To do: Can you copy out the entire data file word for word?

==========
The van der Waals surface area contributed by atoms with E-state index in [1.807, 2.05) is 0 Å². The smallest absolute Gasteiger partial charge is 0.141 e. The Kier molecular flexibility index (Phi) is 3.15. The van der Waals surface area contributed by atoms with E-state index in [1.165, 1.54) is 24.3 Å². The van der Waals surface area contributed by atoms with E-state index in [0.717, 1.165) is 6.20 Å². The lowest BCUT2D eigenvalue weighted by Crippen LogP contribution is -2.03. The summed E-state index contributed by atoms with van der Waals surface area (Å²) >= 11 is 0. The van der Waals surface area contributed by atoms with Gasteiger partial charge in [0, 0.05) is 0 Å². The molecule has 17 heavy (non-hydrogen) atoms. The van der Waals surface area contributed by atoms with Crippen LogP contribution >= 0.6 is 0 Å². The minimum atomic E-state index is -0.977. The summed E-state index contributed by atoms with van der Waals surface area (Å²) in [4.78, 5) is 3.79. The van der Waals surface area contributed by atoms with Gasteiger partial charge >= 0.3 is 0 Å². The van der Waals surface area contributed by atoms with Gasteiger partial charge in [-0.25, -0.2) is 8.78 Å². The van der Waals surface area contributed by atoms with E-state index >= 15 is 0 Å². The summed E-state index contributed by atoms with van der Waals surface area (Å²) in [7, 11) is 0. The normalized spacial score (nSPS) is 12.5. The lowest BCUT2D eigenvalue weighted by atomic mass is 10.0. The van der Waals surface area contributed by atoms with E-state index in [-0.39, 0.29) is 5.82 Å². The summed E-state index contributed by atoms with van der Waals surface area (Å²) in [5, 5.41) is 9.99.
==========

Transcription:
The van der Waals surface area contributed by atoms with E-state index in [1.807, 2.05) is 0 Å². The smallest absolute Gasteiger partial charge is 0.141 e. The Kier molecular flexibility index (Phi) is 3.15. The van der Waals surface area contributed by atoms with E-state index in [1.165, 1.54) is 24.3 Å². The van der Waals surface area contributed by atoms with E-state index in [0.717, 1.165) is 6.20 Å². The lowest BCUT2D eigenvalue weighted by Crippen LogP contribution is -2.03. The summed E-state index contributed by atoms with van der Waals surface area (Å²) >= 11 is 0. The van der Waals surface area contributed by atoms with Gasteiger partial charge in [0, 0.05) is 0 Å². The molecule has 17 heavy (non-hydrogen) atoms. The van der Waals surface area contributed by atoms with Crippen LogP contribution >= 0.6 is 0 Å². The minimum atomic E-state index is -0.977. The summed E-state index contributed by atoms with van der Waals surface area (Å²) in [4.78, 5) is 3.79. The van der Waals surface area contributed by atoms with Gasteiger partial charge >= 0.3 is 0 Å². The van der Waals surface area contributed by atoms with Gasteiger partial charge in [-0.25, -0.2) is 8.78 Å². The van der Waals surface area contributed by atoms with E-state index >= 15 is 0 Å². The summed E-state index contributed by atoms with van der Waals surface area (Å²) in [7, 11) is 0. The normalized spacial score (nSPS) is 12.5. The lowest BCUT2D eigenvalue weighted by atomic mass is 10.0. The van der Waals surface area contributed by atoms with E-state index in [-0.39, 0.29) is 5.82 Å². The summed E-state index contributed by atoms with van der Waals surface area (Å²) in [5, 5.41) is 9.99.